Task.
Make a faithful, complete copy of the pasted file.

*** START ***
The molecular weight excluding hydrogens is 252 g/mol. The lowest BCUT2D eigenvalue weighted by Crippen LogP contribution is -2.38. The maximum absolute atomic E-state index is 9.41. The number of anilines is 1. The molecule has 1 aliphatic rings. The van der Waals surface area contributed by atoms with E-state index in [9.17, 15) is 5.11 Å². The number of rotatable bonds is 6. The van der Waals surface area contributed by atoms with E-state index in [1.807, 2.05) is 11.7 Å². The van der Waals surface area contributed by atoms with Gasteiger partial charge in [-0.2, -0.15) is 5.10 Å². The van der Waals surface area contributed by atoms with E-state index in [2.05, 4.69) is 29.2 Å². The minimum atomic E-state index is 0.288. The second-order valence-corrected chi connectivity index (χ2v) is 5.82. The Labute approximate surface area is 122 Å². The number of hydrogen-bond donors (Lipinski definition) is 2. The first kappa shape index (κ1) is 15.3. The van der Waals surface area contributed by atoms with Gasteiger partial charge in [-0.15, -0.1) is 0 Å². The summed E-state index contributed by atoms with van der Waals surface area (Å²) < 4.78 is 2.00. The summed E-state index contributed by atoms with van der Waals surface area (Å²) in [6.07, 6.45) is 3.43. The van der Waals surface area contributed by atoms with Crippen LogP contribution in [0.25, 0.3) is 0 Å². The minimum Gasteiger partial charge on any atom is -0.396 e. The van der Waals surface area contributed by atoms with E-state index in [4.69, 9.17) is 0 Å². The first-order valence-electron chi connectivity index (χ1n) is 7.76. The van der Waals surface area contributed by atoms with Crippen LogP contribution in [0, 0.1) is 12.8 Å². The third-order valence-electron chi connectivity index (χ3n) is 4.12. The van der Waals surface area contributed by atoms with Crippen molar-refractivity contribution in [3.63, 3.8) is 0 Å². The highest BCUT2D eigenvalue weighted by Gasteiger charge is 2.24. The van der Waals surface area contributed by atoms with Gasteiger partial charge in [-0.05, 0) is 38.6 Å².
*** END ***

The molecular weight excluding hydrogens is 252 g/mol. The lowest BCUT2D eigenvalue weighted by Crippen LogP contribution is -2.38. The maximum absolute atomic E-state index is 9.41. The number of anilines is 1. The molecule has 1 aliphatic rings. The van der Waals surface area contributed by atoms with E-state index in [9.17, 15) is 5.11 Å². The number of rotatable bonds is 6. The van der Waals surface area contributed by atoms with E-state index in [1.807, 2.05) is 11.7 Å². The van der Waals surface area contributed by atoms with Gasteiger partial charge in [-0.2, -0.15) is 5.10 Å². The van der Waals surface area contributed by atoms with E-state index in [2.05, 4.69) is 29.2 Å². The minimum atomic E-state index is 0.288. The second-order valence-corrected chi connectivity index (χ2v) is 5.82. The Labute approximate surface area is 122 Å². The number of hydrogen-bond donors (Lipinski definition) is 2. The first kappa shape index (κ1) is 15.3. The van der Waals surface area contributed by atoms with Gasteiger partial charge in [-0.15, -0.1) is 0 Å². The summed E-state index contributed by atoms with van der Waals surface area (Å²) < 4.78 is 2.00. The summed E-state index contributed by atoms with van der Waals surface area (Å²) in [6.07, 6.45) is 3.43. The van der Waals surface area contributed by atoms with Crippen LogP contribution in [0.25, 0.3) is 0 Å². The minimum Gasteiger partial charge on any atom is -0.396 e. The van der Waals surface area contributed by atoms with E-state index in [4.69, 9.17) is 0 Å². The first-order valence-electron chi connectivity index (χ1n) is 7.76. The van der Waals surface area contributed by atoms with Crippen LogP contribution in [0, 0.1) is 12.8 Å². The third-order valence-electron chi connectivity index (χ3n) is 4.12. The van der Waals surface area contributed by atoms with Crippen molar-refractivity contribution in [3.63, 3.8) is 0 Å². The highest BCUT2D eigenvalue weighted by Gasteiger charge is 2.24. The van der Waals surface area contributed by atoms with Gasteiger partial charge in [-0.05, 0) is 38.6 Å².